Few feel the tensions of the moment more than the minority entrepreneurs hoping to get in the game. The financial risks are high, as it can take a million dollars or more to finance a new outlet. Credit is hard to come by; most banks want no part of this market while pot remains illegal on the federal level. And thus the temptation is considerable to join forces with one of the big national players seeking to dominate the new trade, even though the price for such backing can be a loss of operational freedom and a nagging fear of being exploited.
Such ties also raise this question: Whose new business is this, really?
Massachusetts lawmakers, mindful of this dynamic and of the disproportionate enforcement of marijuana laws against black and Latino communities, sought to level the playing field by mandating preferences for potential minority operators and by setting a three-license limit for all companies trying to enter the market.
But, despite those rules, the field remains severely tilted thus far. Of the 15 recreational marijuana stores opened as of the start of April, not one is run by a minority operator.
Likewise, few, if any, people of color operate any of the dozens of medical marijuana dispensaries established in the last four years in Massachusetts.
The state has even created an “economic empowerment” program that would allow businesses to skip the line for state licenses if they, among other considerations, are helmed by minorities or those who have helped communities with high rates of drug arrests. But out of more than 120 applicants approved for this program, none has opened a marijuana business.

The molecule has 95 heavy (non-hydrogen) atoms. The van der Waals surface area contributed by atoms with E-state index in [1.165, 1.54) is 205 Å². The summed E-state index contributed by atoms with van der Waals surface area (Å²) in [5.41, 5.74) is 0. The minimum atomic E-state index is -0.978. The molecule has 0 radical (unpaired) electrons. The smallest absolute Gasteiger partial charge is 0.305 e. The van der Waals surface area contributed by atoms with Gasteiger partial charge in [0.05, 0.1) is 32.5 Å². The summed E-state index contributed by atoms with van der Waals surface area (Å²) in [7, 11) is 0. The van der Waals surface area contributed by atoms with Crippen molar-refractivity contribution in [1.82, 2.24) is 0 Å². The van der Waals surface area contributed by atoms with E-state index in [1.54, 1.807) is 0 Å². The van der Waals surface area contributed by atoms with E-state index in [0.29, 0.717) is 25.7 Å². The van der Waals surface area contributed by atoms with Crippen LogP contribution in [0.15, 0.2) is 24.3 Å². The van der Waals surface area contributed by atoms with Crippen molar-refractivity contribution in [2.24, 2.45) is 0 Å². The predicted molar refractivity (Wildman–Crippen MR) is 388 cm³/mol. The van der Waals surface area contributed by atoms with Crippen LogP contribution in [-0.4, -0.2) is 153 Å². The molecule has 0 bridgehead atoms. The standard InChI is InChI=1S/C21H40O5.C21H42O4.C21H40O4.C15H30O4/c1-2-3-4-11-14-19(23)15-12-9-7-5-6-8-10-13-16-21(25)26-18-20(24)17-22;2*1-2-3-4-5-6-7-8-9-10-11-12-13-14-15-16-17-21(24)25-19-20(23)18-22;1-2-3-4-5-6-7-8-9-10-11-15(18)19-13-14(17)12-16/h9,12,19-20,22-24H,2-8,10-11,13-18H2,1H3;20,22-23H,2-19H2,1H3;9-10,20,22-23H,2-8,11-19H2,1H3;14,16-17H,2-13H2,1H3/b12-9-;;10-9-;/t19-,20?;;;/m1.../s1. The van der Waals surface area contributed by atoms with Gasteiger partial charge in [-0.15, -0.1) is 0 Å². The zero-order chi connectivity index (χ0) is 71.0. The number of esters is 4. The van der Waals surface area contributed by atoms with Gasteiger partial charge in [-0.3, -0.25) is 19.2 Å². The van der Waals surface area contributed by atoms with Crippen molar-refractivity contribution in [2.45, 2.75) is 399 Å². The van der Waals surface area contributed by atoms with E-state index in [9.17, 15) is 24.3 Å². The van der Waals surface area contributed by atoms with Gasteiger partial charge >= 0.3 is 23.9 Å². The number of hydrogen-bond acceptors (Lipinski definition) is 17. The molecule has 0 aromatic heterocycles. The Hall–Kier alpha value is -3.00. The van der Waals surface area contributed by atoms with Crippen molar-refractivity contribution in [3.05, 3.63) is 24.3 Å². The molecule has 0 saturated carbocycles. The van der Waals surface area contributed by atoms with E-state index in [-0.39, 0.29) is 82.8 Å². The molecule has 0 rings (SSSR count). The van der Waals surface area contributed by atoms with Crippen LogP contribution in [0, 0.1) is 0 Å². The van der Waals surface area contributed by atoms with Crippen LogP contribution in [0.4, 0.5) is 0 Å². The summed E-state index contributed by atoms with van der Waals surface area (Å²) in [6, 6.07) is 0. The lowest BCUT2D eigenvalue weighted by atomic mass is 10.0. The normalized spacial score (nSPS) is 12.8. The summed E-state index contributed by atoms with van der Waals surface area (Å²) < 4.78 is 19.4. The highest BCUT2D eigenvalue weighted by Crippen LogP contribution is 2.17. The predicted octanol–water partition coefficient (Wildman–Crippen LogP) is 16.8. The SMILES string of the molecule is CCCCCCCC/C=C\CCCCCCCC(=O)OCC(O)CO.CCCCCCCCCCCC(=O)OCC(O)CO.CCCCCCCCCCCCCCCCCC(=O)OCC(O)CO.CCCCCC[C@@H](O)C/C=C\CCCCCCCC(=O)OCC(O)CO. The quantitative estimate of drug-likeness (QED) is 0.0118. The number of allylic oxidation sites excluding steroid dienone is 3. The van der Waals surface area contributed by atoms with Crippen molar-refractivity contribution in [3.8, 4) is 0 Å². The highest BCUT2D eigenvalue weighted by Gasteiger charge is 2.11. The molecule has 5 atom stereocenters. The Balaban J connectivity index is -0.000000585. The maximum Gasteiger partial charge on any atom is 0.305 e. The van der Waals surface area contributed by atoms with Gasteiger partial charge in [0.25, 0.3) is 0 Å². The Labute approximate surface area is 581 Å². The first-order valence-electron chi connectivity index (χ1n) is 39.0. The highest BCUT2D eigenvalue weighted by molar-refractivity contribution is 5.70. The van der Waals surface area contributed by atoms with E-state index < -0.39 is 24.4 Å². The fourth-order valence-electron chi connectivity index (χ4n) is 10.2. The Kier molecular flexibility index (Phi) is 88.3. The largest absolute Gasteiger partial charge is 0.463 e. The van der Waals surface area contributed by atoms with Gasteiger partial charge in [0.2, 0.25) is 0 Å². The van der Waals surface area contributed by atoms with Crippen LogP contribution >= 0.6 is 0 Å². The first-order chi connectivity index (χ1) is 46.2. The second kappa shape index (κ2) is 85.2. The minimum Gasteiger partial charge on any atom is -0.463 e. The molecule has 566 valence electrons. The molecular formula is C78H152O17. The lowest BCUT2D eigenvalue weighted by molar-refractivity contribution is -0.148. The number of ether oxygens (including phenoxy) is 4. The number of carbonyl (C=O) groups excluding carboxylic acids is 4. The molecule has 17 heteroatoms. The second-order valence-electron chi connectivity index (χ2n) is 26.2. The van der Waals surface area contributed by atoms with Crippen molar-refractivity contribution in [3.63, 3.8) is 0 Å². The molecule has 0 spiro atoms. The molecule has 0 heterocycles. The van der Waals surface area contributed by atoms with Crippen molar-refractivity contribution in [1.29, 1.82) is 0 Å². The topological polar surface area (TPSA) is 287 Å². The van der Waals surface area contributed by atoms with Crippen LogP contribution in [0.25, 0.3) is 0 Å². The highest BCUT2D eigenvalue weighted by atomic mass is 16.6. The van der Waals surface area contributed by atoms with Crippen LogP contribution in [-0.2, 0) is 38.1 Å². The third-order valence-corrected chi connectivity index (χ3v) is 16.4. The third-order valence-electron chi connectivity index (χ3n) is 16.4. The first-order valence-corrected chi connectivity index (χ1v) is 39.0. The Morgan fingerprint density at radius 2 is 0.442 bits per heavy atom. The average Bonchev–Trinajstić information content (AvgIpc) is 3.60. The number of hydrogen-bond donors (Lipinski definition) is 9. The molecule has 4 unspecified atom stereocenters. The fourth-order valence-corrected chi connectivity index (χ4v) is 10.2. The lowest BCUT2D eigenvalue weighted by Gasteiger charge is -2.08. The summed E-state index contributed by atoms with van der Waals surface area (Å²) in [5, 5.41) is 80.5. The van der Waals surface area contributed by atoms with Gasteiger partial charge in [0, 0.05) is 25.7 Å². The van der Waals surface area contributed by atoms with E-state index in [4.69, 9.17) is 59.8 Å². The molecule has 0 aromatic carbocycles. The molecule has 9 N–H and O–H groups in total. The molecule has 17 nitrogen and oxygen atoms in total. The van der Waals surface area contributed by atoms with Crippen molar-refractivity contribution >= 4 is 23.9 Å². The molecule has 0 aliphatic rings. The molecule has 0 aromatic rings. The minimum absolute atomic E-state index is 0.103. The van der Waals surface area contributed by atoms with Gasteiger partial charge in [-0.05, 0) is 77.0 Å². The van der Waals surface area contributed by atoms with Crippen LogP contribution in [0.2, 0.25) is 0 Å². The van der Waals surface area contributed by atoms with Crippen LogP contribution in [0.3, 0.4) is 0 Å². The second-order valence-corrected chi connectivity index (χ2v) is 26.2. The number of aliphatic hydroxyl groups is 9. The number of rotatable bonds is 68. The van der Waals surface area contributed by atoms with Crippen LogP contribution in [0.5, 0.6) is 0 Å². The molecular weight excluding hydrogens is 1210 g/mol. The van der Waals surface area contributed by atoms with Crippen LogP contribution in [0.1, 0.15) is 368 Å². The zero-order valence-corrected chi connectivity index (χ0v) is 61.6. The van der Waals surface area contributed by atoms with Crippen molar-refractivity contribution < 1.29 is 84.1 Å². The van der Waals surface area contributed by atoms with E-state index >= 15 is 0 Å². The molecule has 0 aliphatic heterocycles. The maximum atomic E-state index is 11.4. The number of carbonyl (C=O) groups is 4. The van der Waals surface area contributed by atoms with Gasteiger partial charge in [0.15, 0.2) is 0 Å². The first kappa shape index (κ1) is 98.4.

Not that some notable people of color haven’t been recruited as executives for some large multistate marijuana companies in the Boston area. Former state secretary of public safety Andrea Cabral last year became chief executive of Ascend Wellness in Massachusetts; former state lawmaker Marie St. Fleur is an executive at Union Twist. Harvest Health & Recreation has brought on Larry Ellison, former president of the Massachusetts Association of Minority Law Enforcement Officers. And, of course, there is Tito Jackson.
While some have embraced the economic potential of this newly legal industry, there are many in minority neighborhoods who don’t care which racial groups prevail in the marketplace of marijuana; they want all applicants, including those vying to open a store in Mattapan, to fail. Among them are local pastors, medical clinicians, and parents who insist their struggling neighborhoods, of all places, shouldn’t have to deal with marijuana’s potentially damaging effects.
“We already have a lot of problems in Mattapan,” said the Rev. Zenetta Armstrong, the rector for the Church of the Holy Spirit. “We have to be serious about protecting our children for the future.”
To that, Jackson, Evans, and Spencer have a similar response: A marijuana store is coming to Mattapan anyway, so wouldn’t it be better that it be run by someone who looks like them and knows their world?
Evans prides himself on local funding
If one of the goals for legalized pot in Massachusetts is to create opportunity for those who have known the harms caused by the illegal trade, then Evans has good cause to ask: Why not me?
Evans, 47, grew up in Grove Hall, and he knows about the toll that drug crackdowns can have in black communities: Like so many young men, he felt the fear of being stopped by police at any moment or of being searched for a baggie of weed. He remembers, as a teen, being in the car as Boston police chased a relative who was eventually charged with marijuana possession.